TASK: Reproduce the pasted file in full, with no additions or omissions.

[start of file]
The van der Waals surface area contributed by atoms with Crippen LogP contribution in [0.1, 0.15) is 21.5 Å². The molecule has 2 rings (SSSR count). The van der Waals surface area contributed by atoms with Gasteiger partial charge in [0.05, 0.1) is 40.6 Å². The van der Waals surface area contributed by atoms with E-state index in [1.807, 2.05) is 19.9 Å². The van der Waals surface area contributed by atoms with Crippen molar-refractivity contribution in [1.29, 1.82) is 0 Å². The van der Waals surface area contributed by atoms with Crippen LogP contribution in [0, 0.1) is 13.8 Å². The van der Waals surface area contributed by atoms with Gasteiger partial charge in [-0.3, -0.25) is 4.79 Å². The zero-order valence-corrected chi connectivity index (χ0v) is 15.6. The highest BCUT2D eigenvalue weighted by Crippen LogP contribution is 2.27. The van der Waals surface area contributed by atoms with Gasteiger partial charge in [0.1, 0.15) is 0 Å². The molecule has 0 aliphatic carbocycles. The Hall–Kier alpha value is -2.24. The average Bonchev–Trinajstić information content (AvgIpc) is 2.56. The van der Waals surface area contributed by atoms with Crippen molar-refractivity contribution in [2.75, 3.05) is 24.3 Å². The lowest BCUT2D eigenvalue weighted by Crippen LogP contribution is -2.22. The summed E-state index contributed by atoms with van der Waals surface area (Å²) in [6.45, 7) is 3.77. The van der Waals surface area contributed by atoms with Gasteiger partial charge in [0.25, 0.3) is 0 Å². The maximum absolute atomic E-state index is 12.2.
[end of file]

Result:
The van der Waals surface area contributed by atoms with Crippen LogP contribution in [0.1, 0.15) is 21.5 Å². The molecule has 2 rings (SSSR count). The van der Waals surface area contributed by atoms with Gasteiger partial charge in [0.05, 0.1) is 40.6 Å². The van der Waals surface area contributed by atoms with E-state index in [1.807, 2.05) is 19.9 Å². The van der Waals surface area contributed by atoms with Crippen molar-refractivity contribution in [1.29, 1.82) is 0 Å². The van der Waals surface area contributed by atoms with Crippen LogP contribution in [0, 0.1) is 13.8 Å². The van der Waals surface area contributed by atoms with Gasteiger partial charge in [-0.3, -0.25) is 4.79 Å². The zero-order valence-corrected chi connectivity index (χ0v) is 15.6. The highest BCUT2D eigenvalue weighted by Crippen LogP contribution is 2.27. The van der Waals surface area contributed by atoms with Gasteiger partial charge in [0.1, 0.15) is 0 Å². The molecule has 0 aliphatic carbocycles. The Hall–Kier alpha value is -2.24. The average Bonchev–Trinajstić information content (AvgIpc) is 2.56. The van der Waals surface area contributed by atoms with Crippen molar-refractivity contribution in [2.75, 3.05) is 24.3 Å². The lowest BCUT2D eigenvalue weighted by Crippen LogP contribution is -2.22. The summed E-state index contributed by atoms with van der Waals surface area (Å²) in [6.45, 7) is 3.77. The van der Waals surface area contributed by atoms with Gasteiger partial charge in [0.25, 0.3) is 0 Å². The maximum absolute atomic E-state index is 12.2.